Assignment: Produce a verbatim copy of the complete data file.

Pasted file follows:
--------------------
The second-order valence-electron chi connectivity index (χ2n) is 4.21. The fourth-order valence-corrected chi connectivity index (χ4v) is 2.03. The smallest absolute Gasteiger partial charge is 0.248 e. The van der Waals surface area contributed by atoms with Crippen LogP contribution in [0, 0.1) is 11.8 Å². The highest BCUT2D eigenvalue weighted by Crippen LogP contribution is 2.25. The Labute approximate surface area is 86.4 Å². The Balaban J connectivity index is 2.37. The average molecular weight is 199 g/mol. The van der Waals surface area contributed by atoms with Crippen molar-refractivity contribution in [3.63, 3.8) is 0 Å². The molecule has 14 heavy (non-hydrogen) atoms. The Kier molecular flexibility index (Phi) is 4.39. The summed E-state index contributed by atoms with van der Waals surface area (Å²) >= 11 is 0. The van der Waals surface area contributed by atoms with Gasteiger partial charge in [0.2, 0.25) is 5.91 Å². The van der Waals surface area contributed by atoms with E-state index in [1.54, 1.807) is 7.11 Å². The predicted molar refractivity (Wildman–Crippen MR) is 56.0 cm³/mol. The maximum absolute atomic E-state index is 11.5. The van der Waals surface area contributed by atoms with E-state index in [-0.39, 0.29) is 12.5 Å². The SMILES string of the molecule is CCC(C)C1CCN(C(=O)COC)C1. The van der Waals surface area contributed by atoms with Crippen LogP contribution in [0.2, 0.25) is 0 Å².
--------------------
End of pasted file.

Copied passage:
The second-order valence-electron chi connectivity index (χ2n) is 4.21. The fourth-order valence-corrected chi connectivity index (χ4v) is 2.03. The smallest absolute Gasteiger partial charge is 0.248 e. The van der Waals surface area contributed by atoms with Crippen LogP contribution in [0, 0.1) is 11.8 Å². The highest BCUT2D eigenvalue weighted by Crippen LogP contribution is 2.25. The Labute approximate surface area is 86.4 Å². The Balaban J connectivity index is 2.37. The average molecular weight is 199 g/mol. The van der Waals surface area contributed by atoms with Crippen molar-refractivity contribution in [3.63, 3.8) is 0 Å². The molecule has 14 heavy (non-hydrogen) atoms. The Kier molecular flexibility index (Phi) is 4.39. The summed E-state index contributed by atoms with van der Waals surface area (Å²) >= 11 is 0. The van der Waals surface area contributed by atoms with Gasteiger partial charge in [0.2, 0.25) is 5.91 Å². The van der Waals surface area contributed by atoms with E-state index in [1.54, 1.807) is 7.11 Å². The predicted molar refractivity (Wildman–Crippen MR) is 56.0 cm³/mol. The maximum absolute atomic E-state index is 11.5. The van der Waals surface area contributed by atoms with E-state index in [-0.39, 0.29) is 12.5 Å². The SMILES string of the molecule is CCC(C)C1CCN(C(=O)COC)C1. The van der Waals surface area contributed by atoms with Crippen LogP contribution in [0.2, 0.25) is 0 Å².